In Illinois the reproductive potential for Microtus ochrogaster in an alfalfa oldfield (RP = 59 was 37 % greater than in a grassy oldfield (RP = 43), and maximum densities in alfalfa were about two-fold greater (Getz et al. 2001). Krohne (1980, 1982) also found greater densities in the habitat with greater reproductive potential. In this case Microtus californicus in annual grassland (RP = 45), with a mean litter size of 5.2 and a breeding season of 26 weeks, had greater reproductive potential than in perennial grassland (RP = 37) where it had a mean litter size of 2.9 and a breeding season of 38 weeks. Surveys of runway densities, which were loosely correlated with live trapping results, indicated five-fold greater maximum densities in annual grassland. Thus, although increased reproductive potential alone may not cause increased population variability, it may influence the maximum densities of populations, which opens up a new line of inquiry.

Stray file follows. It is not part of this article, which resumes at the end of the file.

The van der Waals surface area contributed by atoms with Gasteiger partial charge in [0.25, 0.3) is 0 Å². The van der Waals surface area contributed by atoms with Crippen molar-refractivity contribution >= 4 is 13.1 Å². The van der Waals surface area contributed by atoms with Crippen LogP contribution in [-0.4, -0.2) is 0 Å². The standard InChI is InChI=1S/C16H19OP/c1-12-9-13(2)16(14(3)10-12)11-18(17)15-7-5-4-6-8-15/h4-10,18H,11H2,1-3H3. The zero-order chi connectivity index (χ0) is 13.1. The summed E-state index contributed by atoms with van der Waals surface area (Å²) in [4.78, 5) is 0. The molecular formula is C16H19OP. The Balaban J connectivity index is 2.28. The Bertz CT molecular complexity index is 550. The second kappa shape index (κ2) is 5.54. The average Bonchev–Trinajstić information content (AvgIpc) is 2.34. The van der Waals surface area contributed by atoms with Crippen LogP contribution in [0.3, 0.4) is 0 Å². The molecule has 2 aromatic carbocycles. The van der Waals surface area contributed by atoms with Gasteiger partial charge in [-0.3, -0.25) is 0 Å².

Table 1 Location, variability in abundance, litter size, length of breeding season, and reproductive potential for North American arvicoline rodents with long-term data on variability in abundance. 

Species Location Latitude   No. of Variability Mean Litter Breeding Reproductive     References
  (state or province) (ON) Years1 (H2) Size (wks.) Potential3  
Lemmus trimucronatus Alaska 71 22 0.744 7.4/3.0* 13/26 58 Pitelka 1973, Pitelka and Batzli 2018
Microtus breweri Massachusetts 41 15 0.327 3.4 24 27 Tamarin et al. 1987, Tamarin 1977 a, b
M. californicus California 40 11 0.434 5 26 43 Lidicker 1973
M. ochrogaster Illinois - alfalfa 40 25 0.726 5.1 35 59 Getz et al. 2001, Cole and Batzli 1979
Illinois - bluegrass 40 25 0.726 3.7 35 43 Getz et. al. 2001, Cole and Batzli 1979